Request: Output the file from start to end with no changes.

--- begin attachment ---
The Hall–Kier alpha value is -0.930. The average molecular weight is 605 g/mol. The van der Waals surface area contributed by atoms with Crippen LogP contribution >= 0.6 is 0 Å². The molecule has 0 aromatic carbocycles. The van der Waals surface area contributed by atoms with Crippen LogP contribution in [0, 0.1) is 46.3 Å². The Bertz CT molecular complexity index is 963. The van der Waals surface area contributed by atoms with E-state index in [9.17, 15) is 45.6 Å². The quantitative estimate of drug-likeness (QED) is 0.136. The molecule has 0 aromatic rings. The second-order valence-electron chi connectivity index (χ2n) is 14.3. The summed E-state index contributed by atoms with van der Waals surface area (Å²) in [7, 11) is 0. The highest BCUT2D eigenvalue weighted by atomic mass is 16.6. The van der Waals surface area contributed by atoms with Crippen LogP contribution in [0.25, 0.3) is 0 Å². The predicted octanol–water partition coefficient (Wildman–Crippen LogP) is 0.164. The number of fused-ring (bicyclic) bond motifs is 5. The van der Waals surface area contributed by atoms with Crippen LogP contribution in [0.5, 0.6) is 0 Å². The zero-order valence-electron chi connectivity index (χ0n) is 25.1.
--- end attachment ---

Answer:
The Hall–Kier alpha value is -0.930. The average molecular weight is 605 g/mol. The van der Waals surface area contributed by atoms with Crippen LogP contribution >= 0.6 is 0 Å². The molecule has 0 aromatic carbocycles. The van der Waals surface area contributed by atoms with Crippen LogP contribution in [0, 0.1) is 46.3 Å². The Bertz CT molecular complexity index is 963. The van der Waals surface area contributed by atoms with E-state index in [9.17, 15) is 45.6 Å². The quantitative estimate of drug-likeness (QED) is 0.136. The molecule has 0 aromatic rings. The second-order valence-electron chi connectivity index (χ2n) is 14.3. The summed E-state index contributed by atoms with van der Waals surface area (Å²) in [7, 11) is 0. The highest BCUT2D eigenvalue weighted by atomic mass is 16.6. The van der Waals surface area contributed by atoms with Crippen LogP contribution in [0.25, 0.3) is 0 Å². The predicted octanol–water partition coefficient (Wildman–Crippen LogP) is 0.164. The number of fused-ring (bicyclic) bond motifs is 5. The van der Waals surface area contributed by atoms with Crippen LogP contribution in [0.5, 0.6) is 0 Å². The zero-order valence-electron chi connectivity index (χ0n) is 25.1.